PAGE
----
The war in the Philippines meanwhile gave the regular army its first experience of foreign service but unfortunately the lessons learned there were too much like our own old cam paigns in the Florida and other Indian Wars. A number of special service volunteer regiments were raised to augment the regulars in the Philippines and these regiments carefully trained to regular army standards gave excellent service.
The punitive expedition into Mexico in 1916 was in the nature of a cavalry reconnaissance by a strong regular column against guerilla forces and provided little experience of value for the great conflict in Europe. The mobilization of the National Guard taught the States many lessons of value and helped elimi nate a great deal of useless dead wood which had been carried for years in the State organ izations.
Since the Revolution the American armies had never been called upon to face a great conflict with a foreign power and the only experience of hard fighting with modern weapons had been that of the Civil War.
Several times in recent years serious diffi culties have arisen along the Mexican frontier and in 1916 the prospect of war with Mexico seemed so imminent that the President mobilized the National Guard on the Mexican border. No fighting developed but the guard from every State in the Union had the benefit of their first experience in distant service under cam paign conditions for many years. The condi tions were peculiar.
In 1792 Congress enacted the first militia law which was until 1903 the only law relating to the militia. Having become largely a dead letter Congress in 1903 passed the Dick bill de signed to promote the efficiency of the militia. Under this law the National Guard was recog nized by the National Government as those organizations in the States whose officers and men had taken the Federal oath provided in the National Defense Act. Until this Federal oath was taken the State forces were known as the organized militia.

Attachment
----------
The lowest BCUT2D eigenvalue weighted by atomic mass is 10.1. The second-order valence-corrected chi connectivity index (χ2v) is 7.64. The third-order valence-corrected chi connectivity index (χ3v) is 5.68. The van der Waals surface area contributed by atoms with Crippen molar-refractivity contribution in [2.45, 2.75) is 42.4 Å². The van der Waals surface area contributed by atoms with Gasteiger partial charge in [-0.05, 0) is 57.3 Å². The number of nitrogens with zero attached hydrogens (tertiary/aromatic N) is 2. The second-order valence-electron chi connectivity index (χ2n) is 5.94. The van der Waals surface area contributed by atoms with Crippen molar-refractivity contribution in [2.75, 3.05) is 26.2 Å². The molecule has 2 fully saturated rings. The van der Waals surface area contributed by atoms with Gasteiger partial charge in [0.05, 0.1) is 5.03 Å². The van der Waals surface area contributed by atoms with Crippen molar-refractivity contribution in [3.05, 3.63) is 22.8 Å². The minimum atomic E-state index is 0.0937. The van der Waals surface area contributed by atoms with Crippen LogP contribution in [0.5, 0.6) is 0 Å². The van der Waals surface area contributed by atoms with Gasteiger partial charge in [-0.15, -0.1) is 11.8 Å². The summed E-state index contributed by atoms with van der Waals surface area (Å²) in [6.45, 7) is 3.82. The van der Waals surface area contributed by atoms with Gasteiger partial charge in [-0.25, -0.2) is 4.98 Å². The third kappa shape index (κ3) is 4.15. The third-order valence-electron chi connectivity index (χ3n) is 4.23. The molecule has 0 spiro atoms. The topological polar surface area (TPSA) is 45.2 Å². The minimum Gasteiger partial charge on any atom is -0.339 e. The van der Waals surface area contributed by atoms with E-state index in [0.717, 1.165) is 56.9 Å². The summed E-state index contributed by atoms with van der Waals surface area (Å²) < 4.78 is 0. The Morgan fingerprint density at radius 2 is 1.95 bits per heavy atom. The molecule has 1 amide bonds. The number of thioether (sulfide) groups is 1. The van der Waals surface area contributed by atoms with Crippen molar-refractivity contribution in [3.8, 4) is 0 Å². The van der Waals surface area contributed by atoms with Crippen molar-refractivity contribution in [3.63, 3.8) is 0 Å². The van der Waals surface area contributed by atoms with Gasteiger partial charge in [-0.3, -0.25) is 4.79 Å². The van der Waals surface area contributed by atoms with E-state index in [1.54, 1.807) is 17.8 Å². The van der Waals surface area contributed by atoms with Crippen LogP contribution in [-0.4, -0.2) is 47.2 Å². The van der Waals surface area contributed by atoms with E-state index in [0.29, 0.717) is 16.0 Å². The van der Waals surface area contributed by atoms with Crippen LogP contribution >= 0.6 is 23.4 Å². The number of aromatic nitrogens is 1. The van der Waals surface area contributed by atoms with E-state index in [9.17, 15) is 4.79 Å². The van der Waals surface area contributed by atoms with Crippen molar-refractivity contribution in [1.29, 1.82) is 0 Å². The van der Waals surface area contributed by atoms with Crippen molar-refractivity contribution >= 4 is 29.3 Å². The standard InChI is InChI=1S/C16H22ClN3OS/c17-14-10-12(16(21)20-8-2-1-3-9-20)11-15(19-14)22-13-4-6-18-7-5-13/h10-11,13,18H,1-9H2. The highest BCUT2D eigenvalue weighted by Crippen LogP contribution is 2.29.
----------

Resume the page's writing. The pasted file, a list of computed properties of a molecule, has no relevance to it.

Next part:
The National Defense Act finally became a law on 3 June 1916 and the mobilization of the National Guard was ordered only 15 days later before either the War Department or the State authorities had become sufficiently familiar with its requirements to formulate a clear and prac tical course of procedure.
The State forces went to the Rio Grande with great enthusiasm but as the months passed i and t became evident that there was to be no warlike service for them over the border large numbers of both officers and men demanded their release in order to return to their business and their families. Nothing else in recent years
has so clearly illustrated the essential difference between regular and National Guard troops. The regular troops were ready to march out of their various posts wherever they might be and entrain for the border within a few hours after the receipt of telegraphic orders. Once there they were as contented to settle down to the monotony of border patrol duty as they had been to remain in barracks elsewhere. In short they proved to be exactly what the country expected them to be — professional soldiers without any other interest in life than the performance of military duty. At the end of 1916 the War Department issued a book of 169 closely printed pages reciting the history of this mobilization and bearing throughout evi dence of the unvarying antipathy of the whole commissioned personnel of the regular army to the National Guard. The burden of the criticisms would have formed an overwhelming indictment of regular troops raised and main tained at government expense in a State of constant readiness for field service. The diffi culty lies in the inability of the regular estab lishment to appreciate the view point of the nation at large. The people of the United States do not expect these State auxiliary forces to be ready at a moment's notice to step out of home and civil occupation and display a degree of readiness for war equal to that of the regulars. They do expect and are increasingly providing the means for them to so far perfect themselves in organization, drill and rifle practice as to be a valuable first auxiliary to the regular army ready after a few months training in the field to face an organized enemy. Back of the Na tional Guard the nation relies upon a great national force of volunteer or draft troops whose organization and training must neces sarily require a much longer period. From the view point of the professional soldier it would appear desirable that the nation should consent to his advice and maintain at all times a great standing army. The fact is, however, that no argument from Washington's time down to the present has ever induced any considerable part of our people to agree to this. The settled determination of the country has always re mained steadfast in adherence to the scheme of the founders for a small regular army and as large and as efficient a force of State troops as will be supported and recruited by the people of the various States.